Wednesday, August 24, 2005
Ethics means more than ticking boxes
Corporate governance codes have proliferated and business ethics is a fast-growing industry. But has corporate behaviour changed? The scandals just keep coming: Citigroup, AIG, Volkswagen and SK Corp have all had to defend themselves against allegations of ethical misconduct in recent months. Meanwhile, boardroom pay and golden goodbyes continue to escalate far beyond any corresponding improvement in corporate performance. The actors may have learnt their cues better, but they appear to have lost the plot. Why is this? And what can and should be done about the serious ethical shortcomings in finance and business?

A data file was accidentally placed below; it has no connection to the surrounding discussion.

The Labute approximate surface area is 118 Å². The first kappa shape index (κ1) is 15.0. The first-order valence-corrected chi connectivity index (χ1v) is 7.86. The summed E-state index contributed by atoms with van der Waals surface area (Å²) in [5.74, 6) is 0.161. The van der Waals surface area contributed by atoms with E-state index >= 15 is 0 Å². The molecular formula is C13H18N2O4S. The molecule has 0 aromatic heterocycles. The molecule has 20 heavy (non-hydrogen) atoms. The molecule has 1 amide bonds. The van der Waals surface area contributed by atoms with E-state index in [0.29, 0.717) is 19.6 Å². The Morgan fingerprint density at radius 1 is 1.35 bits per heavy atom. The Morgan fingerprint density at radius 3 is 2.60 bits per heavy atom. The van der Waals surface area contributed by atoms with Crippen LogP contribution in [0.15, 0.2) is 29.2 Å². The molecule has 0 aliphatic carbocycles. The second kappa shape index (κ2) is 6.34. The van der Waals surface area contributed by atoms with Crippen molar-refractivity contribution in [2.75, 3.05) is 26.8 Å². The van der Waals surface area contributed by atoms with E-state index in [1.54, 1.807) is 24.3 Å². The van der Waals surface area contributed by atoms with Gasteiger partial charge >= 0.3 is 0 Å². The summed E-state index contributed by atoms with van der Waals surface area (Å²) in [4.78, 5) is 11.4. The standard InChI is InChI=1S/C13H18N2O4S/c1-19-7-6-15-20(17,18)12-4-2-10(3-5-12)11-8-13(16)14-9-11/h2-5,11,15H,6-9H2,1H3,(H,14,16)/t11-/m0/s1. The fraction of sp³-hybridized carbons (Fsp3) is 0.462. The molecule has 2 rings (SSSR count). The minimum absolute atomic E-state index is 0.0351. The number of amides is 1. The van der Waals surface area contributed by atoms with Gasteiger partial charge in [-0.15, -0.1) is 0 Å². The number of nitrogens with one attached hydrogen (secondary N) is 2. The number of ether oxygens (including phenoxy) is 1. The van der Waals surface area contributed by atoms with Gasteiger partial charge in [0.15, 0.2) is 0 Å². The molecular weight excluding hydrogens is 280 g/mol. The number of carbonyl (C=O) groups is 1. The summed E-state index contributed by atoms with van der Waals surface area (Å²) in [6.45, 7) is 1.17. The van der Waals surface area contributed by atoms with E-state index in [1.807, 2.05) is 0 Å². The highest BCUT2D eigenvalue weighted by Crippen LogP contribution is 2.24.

In an environment where much boardroom pay is in the form of equity or stock options, most scandals today involve cooking the books to keep the share price up. Add in the fact that chief executives are under greater pressure than ever before from fund managers and analysts to “hit the numbers” and you have the nub of the problem. Incentive structures in the boardroom and below, and the business strategies of the consultants, all push in a direction that is at odds with ethical behaviour and, it should be said, long-run corporate performance. Ordinary financial market participants and business people feel penalised, not supported, for raising ethical questions.
posted by Brian Moran @ 8:39 AM